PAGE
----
The University of Arizona

Monsoon Recap | CLIMAS

 SW Climate Outlook

Monsoon Recap

Monsoon Recap (June 15 –– Sep 30)

Looking back on the 2014 monsoon, a simple characterization of the season as ‘normal’ or ‘average’ (or above or below these thresholds) is difficult, given the spatial and temporal variability of monsoon storms. The cumulative seasonal totals provide one way of characterizing the monsoon, and by those metrics, the Southwest saw an average to above-average summer rainy season, with much of Arizona and New Mexico receiving well above-average rainfall. 

Most of Arizona received well above-average monsoon rainfall—200 to 400 percent of average—and many     areas in the state registered 150 percent of their seasonal total or higher. The exceptions were across most of the Four Corners region and in portions of Pima, Pinal, and Graham counties (Fig. 1a). Precipitation intensity (Fig. 2a) identifies areas that received a significant portion of their monsoon precipitation in a few extreme events, with the Phoenix metropolitan area and portions of western Arizona being prime examples of more intense precipitation. Figure 3a (the percentage of days observing 0.01 inch of rain or more) further illustrates this pattern by highlighting areas that received more frequent and steady rain (e.g., much of the southeastern portion of the state) compared to areas with much less frequent rain (e.g., Phoenix, western Arizona, and the Four Corners region).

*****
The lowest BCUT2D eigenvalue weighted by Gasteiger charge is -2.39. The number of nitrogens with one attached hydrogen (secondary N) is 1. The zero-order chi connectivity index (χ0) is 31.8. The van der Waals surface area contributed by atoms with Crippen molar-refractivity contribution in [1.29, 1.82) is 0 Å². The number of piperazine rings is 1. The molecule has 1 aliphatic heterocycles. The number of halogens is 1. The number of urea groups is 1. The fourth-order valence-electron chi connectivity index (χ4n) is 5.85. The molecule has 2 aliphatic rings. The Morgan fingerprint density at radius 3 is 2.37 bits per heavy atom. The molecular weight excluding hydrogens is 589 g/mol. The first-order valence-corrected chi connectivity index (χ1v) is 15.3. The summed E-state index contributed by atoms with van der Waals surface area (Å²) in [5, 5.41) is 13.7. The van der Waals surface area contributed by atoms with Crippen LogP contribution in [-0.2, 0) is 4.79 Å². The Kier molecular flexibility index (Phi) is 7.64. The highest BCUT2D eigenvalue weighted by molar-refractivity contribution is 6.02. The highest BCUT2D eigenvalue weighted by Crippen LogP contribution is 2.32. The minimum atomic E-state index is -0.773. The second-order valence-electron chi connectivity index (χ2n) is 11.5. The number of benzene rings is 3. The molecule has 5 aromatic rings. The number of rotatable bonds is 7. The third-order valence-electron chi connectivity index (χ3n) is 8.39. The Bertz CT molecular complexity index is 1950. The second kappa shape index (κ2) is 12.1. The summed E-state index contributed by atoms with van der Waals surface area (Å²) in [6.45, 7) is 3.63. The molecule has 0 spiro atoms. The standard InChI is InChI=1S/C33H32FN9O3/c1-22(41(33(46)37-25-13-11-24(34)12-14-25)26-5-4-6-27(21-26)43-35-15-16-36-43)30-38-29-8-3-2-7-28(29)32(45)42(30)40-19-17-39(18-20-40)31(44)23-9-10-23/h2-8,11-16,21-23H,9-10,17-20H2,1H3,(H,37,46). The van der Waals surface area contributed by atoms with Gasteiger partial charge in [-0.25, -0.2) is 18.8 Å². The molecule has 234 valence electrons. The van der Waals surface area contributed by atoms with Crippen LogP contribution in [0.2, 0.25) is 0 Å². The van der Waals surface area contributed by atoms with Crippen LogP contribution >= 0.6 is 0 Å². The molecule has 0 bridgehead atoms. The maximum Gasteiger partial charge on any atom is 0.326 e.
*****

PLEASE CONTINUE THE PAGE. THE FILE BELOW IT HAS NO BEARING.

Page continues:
New Mexico saw a similarly strong, if not stronger, monsoon, with most areas of the state receiving more than 200 percent of their seasonal average and large swaths of southern New Mexico recording between 300 and 400 percent of their seasonal average (Fig. 1b). The exceptions were the Four Corners region and the northeastern corner of the state. New Mexico monsoon precipitation intensity (Fig. 2b) shows a relatively even pattern, with more widespread coverage and less variability compared to Arizona. The graphic depicting percent of days with rain in New Mexico (Fig. 3b) shows larger areas of more frequent but less intense precipitation, with a large percentage of the state experiencing measurable precipitation on at least a third of days during the monsoon.